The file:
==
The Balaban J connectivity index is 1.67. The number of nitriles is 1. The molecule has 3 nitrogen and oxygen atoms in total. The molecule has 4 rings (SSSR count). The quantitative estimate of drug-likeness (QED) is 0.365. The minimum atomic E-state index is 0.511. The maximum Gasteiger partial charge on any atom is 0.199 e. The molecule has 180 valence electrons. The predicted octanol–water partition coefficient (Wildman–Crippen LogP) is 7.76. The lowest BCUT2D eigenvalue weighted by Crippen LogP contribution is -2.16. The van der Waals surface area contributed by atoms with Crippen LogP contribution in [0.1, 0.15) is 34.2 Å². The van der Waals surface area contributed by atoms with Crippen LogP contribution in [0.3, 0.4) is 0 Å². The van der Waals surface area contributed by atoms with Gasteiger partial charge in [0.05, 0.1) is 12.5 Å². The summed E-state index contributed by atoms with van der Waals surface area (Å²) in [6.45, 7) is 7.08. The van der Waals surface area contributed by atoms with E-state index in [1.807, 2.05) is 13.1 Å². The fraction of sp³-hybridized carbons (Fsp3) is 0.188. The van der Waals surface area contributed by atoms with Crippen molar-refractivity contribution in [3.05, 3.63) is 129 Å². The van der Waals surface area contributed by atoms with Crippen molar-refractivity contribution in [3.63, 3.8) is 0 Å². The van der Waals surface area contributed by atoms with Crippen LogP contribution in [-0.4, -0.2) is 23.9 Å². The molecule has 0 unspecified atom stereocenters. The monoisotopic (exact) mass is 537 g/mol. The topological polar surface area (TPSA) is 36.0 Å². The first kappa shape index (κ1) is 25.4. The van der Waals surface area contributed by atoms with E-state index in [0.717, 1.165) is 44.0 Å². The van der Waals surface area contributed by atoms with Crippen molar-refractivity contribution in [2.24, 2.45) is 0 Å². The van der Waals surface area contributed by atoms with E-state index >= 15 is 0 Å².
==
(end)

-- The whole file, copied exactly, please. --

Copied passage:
The Balaban J connectivity index is 1.67. The number of nitriles is 1. The molecule has 3 nitrogen and oxygen atoms in total. The molecule has 4 rings (SSSR count). The quantitative estimate of drug-likeness (QED) is 0.365. The minimum atomic E-state index is 0.511. The maximum Gasteiger partial charge on any atom is 0.199 e. The molecule has 180 valence electrons. The predicted octanol–water partition coefficient (Wildman–Crippen LogP) is 7.76. The lowest BCUT2D eigenvalue weighted by Crippen LogP contribution is -2.16. The van der Waals surface area contributed by atoms with Crippen LogP contribution in [0.1, 0.15) is 34.2 Å². The van der Waals surface area contributed by atoms with Crippen LogP contribution in [0.3, 0.4) is 0 Å². The van der Waals surface area contributed by atoms with Gasteiger partial charge in [0.05, 0.1) is 12.5 Å². The summed E-state index contributed by atoms with van der Waals surface area (Å²) in [6.45, 7) is 7.08. The van der Waals surface area contributed by atoms with E-state index in [1.807, 2.05) is 13.1 Å². The fraction of sp³-hybridized carbons (Fsp3) is 0.188. The van der Waals surface area contributed by atoms with Crippen molar-refractivity contribution in [3.05, 3.63) is 129 Å². The van der Waals surface area contributed by atoms with Crippen molar-refractivity contribution in [3.63, 3.8) is 0 Å². The van der Waals surface area contributed by atoms with Crippen LogP contribution in [-0.4, -0.2) is 23.9 Å². The molecule has 0 unspecified atom stereocenters. The monoisotopic (exact) mass is 537 g/mol. The topological polar surface area (TPSA) is 36.0 Å². The first kappa shape index (κ1) is 25.4. The van der Waals surface area contributed by atoms with E-state index in [0.717, 1.165) is 44.0 Å². The van der Waals surface area contributed by atoms with Crippen molar-refractivity contribution in [2.24, 2.45) is 0 Å². The van der Waals surface area contributed by atoms with E-state index >= 15 is 0 Å².